MADRID (Reuters) - Shareholders in Spain’s DIA backed a rescue plan for the faltering supermarket chain on Wednesday in a vote which clears the way for Russian tycoon Mikhail Fridman’s investment fund to proceed with a takeover bid.
A familiar sight on Spanish high streets, many customers have turned their back on DIA’s no-frills model as the euro zone’s fourth-largest economy pulled out of recession.
To start a turnaround, Fridman’s LetterOne (L1), DIA’s biggest shareholder with a 29 percent stake, proposed raising 500 million euros (£431 million) in fresh capital if it could build up a majority stake.
The capital hike won over shareholders who rejected a rival proposal put forward by DIA’s board, satisfying L1, which had said it would withdraw its takeover offer if the board’s plan passed.
L1 Managing Partner Stephan DuCharme said the fund would now work quickly on securing regulatory approval for its voluntary tender offer, after which it would carry out the capital hike.
“Shareholders will have a choice to make: accept the L1 Retail VTO and sell their shares at the premium valuation of 0.67 euros per share or retain their shares and accept the risk of an uncertain future for the business,” DuCharme said.
DIA shares, which fell 90 percent in 2018, rose after the vote to show a 3.8 percent gain on the day, but remained at 0.63 euros. L1’s bid values DIA at just over 410 million euros.
The fund, owner of British healthfood retailer Holland & Barrett, has touted the sector know-how of its retail team and advisory board, which include former executives of German discounter Lidl, Russia’s X5 Retail Group and France’s Carrefour.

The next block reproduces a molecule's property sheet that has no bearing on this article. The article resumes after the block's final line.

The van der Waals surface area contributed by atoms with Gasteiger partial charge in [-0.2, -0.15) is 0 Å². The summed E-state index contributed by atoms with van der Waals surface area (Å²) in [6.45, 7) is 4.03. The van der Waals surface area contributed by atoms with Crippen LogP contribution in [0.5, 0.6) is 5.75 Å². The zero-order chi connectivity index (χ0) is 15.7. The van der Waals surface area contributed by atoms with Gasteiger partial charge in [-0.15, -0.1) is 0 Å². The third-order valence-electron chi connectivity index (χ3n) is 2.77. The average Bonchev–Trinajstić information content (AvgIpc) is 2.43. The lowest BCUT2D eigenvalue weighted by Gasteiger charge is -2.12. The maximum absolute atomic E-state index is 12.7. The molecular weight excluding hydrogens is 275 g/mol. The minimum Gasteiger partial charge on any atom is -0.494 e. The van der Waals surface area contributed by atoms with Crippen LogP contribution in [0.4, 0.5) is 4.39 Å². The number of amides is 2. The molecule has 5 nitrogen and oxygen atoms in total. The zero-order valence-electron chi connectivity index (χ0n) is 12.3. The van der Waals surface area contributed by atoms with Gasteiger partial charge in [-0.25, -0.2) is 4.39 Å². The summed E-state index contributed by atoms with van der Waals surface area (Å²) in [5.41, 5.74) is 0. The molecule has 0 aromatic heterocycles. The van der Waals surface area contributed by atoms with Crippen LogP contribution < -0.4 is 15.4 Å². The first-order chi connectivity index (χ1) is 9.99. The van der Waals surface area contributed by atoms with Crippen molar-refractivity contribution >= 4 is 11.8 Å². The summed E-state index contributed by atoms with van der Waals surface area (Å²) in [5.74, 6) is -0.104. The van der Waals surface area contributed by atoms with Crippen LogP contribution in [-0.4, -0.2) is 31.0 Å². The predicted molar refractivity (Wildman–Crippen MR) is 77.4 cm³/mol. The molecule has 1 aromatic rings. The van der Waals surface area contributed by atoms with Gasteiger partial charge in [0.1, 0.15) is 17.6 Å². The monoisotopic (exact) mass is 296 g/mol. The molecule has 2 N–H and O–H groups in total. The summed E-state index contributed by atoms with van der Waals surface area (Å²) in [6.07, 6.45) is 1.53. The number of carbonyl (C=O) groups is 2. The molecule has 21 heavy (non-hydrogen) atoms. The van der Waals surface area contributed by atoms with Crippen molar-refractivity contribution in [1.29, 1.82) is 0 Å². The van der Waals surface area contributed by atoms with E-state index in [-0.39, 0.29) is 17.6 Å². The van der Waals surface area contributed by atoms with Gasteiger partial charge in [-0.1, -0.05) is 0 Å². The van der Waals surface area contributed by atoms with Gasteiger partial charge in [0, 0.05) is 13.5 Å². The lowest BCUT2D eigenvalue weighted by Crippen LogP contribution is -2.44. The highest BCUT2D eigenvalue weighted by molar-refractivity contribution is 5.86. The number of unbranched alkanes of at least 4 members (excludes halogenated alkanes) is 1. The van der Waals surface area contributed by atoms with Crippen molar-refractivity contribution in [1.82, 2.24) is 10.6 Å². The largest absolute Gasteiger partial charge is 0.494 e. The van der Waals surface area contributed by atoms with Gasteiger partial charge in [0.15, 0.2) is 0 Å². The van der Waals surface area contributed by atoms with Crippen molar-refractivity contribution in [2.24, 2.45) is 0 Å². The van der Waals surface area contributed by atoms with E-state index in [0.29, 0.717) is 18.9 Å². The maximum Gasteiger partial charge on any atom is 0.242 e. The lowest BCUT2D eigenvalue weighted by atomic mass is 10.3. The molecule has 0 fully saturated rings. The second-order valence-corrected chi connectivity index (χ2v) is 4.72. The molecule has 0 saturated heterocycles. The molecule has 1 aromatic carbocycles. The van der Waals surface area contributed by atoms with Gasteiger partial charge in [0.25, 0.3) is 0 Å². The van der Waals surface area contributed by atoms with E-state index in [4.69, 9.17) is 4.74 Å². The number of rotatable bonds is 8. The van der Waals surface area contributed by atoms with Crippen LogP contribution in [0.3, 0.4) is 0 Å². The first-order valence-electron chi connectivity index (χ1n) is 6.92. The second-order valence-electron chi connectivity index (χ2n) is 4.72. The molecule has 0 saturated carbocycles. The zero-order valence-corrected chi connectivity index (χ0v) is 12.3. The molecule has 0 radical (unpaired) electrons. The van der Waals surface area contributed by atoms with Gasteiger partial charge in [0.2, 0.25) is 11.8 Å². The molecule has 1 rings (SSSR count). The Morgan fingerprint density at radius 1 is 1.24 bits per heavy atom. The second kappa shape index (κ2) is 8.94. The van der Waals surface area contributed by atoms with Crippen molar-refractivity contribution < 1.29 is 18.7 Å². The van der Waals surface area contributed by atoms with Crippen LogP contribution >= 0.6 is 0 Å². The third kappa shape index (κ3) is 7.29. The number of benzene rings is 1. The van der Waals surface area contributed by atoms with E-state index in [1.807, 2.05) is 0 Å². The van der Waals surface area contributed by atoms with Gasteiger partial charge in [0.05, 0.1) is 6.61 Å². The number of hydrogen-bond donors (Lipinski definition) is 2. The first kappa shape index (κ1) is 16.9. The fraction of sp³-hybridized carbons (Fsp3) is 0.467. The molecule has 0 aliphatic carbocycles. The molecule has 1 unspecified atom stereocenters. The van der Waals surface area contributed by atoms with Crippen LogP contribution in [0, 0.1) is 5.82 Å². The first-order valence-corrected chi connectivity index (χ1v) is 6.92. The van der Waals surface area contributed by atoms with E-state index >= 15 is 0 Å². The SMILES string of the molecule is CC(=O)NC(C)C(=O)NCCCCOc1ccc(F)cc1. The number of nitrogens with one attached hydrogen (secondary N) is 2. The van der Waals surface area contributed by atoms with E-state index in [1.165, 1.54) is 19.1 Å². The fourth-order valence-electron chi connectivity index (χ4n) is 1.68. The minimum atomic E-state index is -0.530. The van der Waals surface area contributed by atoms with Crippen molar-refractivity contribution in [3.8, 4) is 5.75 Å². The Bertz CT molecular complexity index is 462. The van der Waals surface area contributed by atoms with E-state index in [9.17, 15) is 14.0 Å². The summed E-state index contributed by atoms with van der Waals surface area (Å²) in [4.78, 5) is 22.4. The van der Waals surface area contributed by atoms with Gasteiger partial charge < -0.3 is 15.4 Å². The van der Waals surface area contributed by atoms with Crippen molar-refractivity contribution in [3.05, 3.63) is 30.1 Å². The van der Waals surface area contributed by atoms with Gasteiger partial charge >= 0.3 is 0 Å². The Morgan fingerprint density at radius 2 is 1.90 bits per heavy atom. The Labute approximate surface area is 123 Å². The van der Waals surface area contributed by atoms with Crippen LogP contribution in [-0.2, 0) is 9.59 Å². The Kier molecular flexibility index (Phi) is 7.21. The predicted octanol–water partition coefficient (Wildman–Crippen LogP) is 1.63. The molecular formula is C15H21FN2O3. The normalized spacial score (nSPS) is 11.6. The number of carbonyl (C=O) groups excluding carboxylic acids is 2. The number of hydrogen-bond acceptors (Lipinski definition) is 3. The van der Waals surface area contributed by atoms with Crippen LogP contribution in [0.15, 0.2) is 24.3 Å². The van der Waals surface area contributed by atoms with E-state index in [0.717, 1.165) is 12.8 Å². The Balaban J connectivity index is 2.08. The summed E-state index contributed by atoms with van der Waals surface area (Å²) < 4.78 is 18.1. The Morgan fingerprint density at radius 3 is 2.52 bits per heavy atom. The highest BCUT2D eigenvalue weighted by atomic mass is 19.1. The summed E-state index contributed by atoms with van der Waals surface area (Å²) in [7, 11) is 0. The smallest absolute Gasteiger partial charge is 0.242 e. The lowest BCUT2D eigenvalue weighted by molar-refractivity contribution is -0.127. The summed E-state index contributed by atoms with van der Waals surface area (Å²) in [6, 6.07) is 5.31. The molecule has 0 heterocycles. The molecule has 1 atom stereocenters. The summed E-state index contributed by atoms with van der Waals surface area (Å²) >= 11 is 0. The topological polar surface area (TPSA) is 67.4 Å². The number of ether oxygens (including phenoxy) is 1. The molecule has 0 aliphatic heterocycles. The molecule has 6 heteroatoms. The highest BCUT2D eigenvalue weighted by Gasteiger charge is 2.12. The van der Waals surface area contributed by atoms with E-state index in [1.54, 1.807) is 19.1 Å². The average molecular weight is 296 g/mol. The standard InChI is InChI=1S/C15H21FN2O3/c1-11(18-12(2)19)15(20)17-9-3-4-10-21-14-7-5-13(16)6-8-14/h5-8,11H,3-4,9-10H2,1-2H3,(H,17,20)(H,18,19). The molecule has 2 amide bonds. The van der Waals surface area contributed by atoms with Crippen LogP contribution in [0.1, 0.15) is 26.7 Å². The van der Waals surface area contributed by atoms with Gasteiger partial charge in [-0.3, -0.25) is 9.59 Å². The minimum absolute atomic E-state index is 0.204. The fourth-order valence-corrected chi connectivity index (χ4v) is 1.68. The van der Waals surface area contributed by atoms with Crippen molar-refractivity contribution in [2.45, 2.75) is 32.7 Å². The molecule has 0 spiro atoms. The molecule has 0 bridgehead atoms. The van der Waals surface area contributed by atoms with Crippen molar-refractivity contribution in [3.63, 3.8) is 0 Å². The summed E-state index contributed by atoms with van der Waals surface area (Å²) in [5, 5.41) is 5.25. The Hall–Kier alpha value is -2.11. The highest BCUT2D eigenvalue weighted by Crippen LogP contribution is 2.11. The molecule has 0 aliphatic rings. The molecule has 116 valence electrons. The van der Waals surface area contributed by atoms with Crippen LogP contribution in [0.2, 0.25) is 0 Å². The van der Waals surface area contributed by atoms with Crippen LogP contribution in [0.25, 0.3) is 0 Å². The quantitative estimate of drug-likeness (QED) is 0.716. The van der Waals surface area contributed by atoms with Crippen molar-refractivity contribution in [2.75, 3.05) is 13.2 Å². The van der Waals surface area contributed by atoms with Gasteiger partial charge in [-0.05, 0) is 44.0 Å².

The board’s plan had been part of a deal with creditors, struck in December after three profit warnings in 12 months, to raise capital by 600 million euros in return for a sorely-needed liquidity injection.
Faced with a hefty payout to maintain its stake, L1 launched its takeover bid.
Outpaced by home-grown rival Mercadona and Lidl, which have invested heavily in their stores, DIA posted deep losses in 2017 and 2018. With negative equity on its balance sheet, DIA must act fast to shore up its balance sheet.
“The last 12 months have been the most difficult and tumultuous period for the company since its creation,” Chief Executive Borja de la Cierva told shareholders.
DIA says it could improve core earnings as early as 2020 by focussing on its own-label goods, selling more fresh produce and offering personalised promotions in a plan which would also cut around 1,500 jobs.
To manage debt which had piled up to 1.45 billion euros at the end of 2018, DIA said on Tuesday its banks had agreed to extend existing loans if the board’s rights issue went ahead.
If L1 succeeds with its takeover, it would inherit the responsibility to reach agreement with lenders and figure out how to pay 300 million euros in bonds due to mature in July.
Under L1’s calculations, it will take at least four to five years to restore the business.
Editing by Jan Harvey and Keith Weir